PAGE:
Traverse City Record-Eagle

February 22, 2013

Forum: It pays to be informed


---- — Many people plan for college, a home purchase and retirement, but what about planning for health care? Planning ahead with preventive care isn’t a high priority for many people. In fact, according to Partnership for Prevention, only 37 percent of adults receive the main preventive service recommended each year: a flu shot. Often overlooked, preventive care is key to getting and staying your healthiest. And since most health plans cover the entire bill for this type of care, being informed of the recommended services and benefits can take you a long way not only physically, but with your wallet as well.

Visit your doctor before you’re sick

It’s important to schedule a visit with your physician before your health status declines and you require one. The goal of preventive services is to deter and detect health issues – such as diabetes or heart disease – before they happen. Think of it as routine maintenance for your body, similar to changing the oil in your car.

Getting the right care

The federal preventive care recommendations depend on age group and health status. For children, immunizations and yearly physical exams are important, but often missed. Screenings for blood pressure, hearing, vision, obesity, developmental issues, depression and alcohol and drug use are also recommended and usually covered.

For adults, physical exams are important every few years until age 65, when they should be done every year. This checkup might include things like a blood pressure screening, cholesterol check and possibly cancer screenings, depending on your age.

Specifically for women, screenings and counseling for breast and cervical cancer, domestic violence and HIV are valuable. Most are now covered in full as preventive care by health plans.

The benefits outweigh the inconvenience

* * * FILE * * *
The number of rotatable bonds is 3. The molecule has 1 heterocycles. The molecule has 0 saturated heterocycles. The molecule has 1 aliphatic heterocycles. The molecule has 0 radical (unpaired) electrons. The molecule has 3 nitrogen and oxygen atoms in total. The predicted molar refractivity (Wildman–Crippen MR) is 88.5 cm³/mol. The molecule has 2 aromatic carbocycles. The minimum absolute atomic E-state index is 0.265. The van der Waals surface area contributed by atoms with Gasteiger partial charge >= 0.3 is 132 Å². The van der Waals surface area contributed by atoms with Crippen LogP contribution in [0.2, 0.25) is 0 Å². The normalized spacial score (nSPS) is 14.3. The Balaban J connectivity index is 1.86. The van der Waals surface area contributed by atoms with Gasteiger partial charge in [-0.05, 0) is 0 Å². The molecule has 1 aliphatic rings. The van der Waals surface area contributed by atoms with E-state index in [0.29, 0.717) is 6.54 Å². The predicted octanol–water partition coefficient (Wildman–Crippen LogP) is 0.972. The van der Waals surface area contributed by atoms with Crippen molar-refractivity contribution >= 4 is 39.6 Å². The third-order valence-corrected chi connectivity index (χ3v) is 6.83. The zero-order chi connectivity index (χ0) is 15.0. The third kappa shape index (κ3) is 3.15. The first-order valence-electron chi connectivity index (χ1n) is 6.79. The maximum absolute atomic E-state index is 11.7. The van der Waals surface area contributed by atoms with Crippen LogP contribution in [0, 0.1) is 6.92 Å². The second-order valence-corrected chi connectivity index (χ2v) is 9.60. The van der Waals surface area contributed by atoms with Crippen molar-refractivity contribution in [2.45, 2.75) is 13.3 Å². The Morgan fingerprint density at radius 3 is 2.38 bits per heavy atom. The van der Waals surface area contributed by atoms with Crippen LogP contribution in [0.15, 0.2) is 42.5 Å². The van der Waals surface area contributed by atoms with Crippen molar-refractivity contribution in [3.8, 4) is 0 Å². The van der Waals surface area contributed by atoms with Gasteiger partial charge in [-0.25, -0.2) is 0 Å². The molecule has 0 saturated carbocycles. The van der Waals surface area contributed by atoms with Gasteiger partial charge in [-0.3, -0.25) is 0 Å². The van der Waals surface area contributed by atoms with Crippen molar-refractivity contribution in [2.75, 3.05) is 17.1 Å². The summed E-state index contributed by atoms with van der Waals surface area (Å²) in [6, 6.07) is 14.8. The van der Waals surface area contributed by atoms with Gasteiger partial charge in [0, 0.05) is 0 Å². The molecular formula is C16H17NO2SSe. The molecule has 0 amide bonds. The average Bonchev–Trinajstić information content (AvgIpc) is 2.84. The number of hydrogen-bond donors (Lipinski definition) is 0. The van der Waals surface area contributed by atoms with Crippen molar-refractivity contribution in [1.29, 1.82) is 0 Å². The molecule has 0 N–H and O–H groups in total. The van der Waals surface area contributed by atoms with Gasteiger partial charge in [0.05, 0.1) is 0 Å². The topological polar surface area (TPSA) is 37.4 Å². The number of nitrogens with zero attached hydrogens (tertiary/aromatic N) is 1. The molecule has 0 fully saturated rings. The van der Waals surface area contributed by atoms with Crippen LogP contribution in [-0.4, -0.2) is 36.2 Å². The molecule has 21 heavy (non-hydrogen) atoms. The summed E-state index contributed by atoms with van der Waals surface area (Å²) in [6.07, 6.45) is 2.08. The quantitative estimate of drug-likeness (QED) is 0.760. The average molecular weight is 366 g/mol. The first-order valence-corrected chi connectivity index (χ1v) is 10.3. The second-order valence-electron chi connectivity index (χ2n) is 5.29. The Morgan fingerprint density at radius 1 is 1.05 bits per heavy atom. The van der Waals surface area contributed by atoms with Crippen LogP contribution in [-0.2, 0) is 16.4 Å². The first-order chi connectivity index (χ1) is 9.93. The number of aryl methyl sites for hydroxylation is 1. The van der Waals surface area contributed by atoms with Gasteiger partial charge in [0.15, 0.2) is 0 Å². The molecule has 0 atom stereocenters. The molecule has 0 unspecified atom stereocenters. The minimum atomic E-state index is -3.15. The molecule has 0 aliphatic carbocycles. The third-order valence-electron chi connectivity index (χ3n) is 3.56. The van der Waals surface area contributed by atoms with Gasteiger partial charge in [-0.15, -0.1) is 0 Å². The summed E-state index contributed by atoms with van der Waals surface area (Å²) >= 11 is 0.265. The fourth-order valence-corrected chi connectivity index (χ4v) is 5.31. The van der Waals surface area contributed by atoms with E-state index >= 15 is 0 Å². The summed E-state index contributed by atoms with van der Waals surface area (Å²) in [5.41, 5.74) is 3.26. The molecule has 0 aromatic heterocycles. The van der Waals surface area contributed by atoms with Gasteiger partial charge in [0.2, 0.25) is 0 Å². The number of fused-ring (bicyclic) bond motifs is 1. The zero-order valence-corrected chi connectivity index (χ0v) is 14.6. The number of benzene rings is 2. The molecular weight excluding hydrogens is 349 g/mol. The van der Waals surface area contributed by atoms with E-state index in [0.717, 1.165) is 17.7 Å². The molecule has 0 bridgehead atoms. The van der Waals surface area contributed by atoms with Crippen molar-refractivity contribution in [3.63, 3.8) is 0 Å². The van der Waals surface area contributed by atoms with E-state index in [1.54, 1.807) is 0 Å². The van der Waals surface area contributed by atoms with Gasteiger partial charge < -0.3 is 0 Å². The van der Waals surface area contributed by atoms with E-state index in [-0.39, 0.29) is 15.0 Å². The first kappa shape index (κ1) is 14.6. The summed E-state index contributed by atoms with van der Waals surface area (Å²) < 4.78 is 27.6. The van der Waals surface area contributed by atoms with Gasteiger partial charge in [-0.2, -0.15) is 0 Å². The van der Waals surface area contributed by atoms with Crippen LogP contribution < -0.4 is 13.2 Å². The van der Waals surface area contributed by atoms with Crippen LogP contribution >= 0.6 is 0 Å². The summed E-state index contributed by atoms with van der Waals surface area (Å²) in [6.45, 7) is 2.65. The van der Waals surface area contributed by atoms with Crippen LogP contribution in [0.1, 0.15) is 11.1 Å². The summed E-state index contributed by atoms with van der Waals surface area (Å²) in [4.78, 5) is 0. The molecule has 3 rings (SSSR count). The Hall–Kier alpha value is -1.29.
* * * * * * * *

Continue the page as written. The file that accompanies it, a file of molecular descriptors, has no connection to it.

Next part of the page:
Whether it’s a vaccine, screening or counseling, preventive care seeks to help patients stop a problem from developing. For example, if preventive care discovers a patient’s high blood pressure, immediate steps can be taken to prevent further costly health risks, complications and related diseases from happening. Preventive care can help identify and address risk factors for serious illnesses as well, which can save you time and money, and increase your quality of life.

Under federal health reform, many preventive services are now covered in full by most health plans. If your health plan is grandfathered under the Affordable Care Act, you should review coverage levels.

Getting the most out of your preventive care

Being an engaged and informed health care consumer helps you get the most out of preventive services and the time you spend with your doctor. Understanding preventive care guidelines and your health plan, along with having open conversations with your doctor about these services, can keep you healthy, save you money and help you know what to expect during your appointment.

For more information on preventive care guidelines, visit the U.S. Preventive Services Task Force at And for a full list of recommended immunizations go to the Advisory Committee for Immunizations at

About the author: Bob Van Eck is vice president of clinical quality improvement at Priority Health

About the forum: The forum is a periodic column of opinion written by Record-Eagle readers in their areas of interest or expertise. Submissions of 500 words or less may be made by emailing Please include biographical information and a photo.